Graphic//Catherine Sanderson
February 26th 2011
322 Words

Catherine Sanderson, a professor at Amherst Collage and three-year member of the Amherst school committee, announced recently that she would not run for school committee reelection. She is known throughout the community by supporters and critics alike for her progressive and reformist attitudes, as well as her popular school committee blog. The main reason for her decision was what she deemed her “loss of faith” in public schools.

Sanderson has received flak from anonymous commenters on her blog for her decision to pull her own children out of public schools. “I didn’t feel comfortable making decisions about the school and not having them affect my kids,” Sanderson said.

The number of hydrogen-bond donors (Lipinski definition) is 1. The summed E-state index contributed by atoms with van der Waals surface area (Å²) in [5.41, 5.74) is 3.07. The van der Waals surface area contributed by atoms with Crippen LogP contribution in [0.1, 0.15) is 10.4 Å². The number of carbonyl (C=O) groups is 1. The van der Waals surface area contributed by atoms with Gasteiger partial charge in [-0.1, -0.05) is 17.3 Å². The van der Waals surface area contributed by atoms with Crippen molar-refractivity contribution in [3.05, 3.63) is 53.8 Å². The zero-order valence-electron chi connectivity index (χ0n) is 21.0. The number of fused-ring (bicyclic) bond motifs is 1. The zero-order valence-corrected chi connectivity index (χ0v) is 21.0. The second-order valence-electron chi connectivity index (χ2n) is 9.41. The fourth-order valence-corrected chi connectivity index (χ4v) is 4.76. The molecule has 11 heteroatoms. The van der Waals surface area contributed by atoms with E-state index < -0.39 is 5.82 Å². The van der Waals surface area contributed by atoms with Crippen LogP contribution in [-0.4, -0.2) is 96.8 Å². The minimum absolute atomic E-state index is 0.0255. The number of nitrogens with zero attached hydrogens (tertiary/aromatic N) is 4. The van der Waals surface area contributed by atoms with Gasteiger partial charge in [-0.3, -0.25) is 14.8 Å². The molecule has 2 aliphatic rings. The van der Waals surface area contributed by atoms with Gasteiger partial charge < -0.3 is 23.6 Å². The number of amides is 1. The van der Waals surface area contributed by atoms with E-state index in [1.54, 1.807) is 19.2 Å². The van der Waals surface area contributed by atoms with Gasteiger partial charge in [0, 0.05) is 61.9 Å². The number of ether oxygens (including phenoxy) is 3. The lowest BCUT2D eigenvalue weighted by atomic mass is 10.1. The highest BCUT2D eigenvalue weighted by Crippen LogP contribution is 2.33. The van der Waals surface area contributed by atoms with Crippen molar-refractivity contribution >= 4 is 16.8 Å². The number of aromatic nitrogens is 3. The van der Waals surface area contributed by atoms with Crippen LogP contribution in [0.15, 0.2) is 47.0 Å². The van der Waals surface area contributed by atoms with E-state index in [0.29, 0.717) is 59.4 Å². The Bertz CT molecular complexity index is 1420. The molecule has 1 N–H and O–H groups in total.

Her moral issues with staying on the school committee with children in alternate schooling did not run concurrent with the thoughts of other school administrators. While she wouldn’t mention specific names, Sanderson said that several school committee members had sent their children to private schools. Even ARHS principal Mark Jackson doesn’t send his child to public school. “It’s like if I walked into Chili’s for dinner, and saw the manager in the back eating Applebee’s food. I would think ‘why isn’t he eating here? Maybe I shouldn’t either,’” Sanderson said.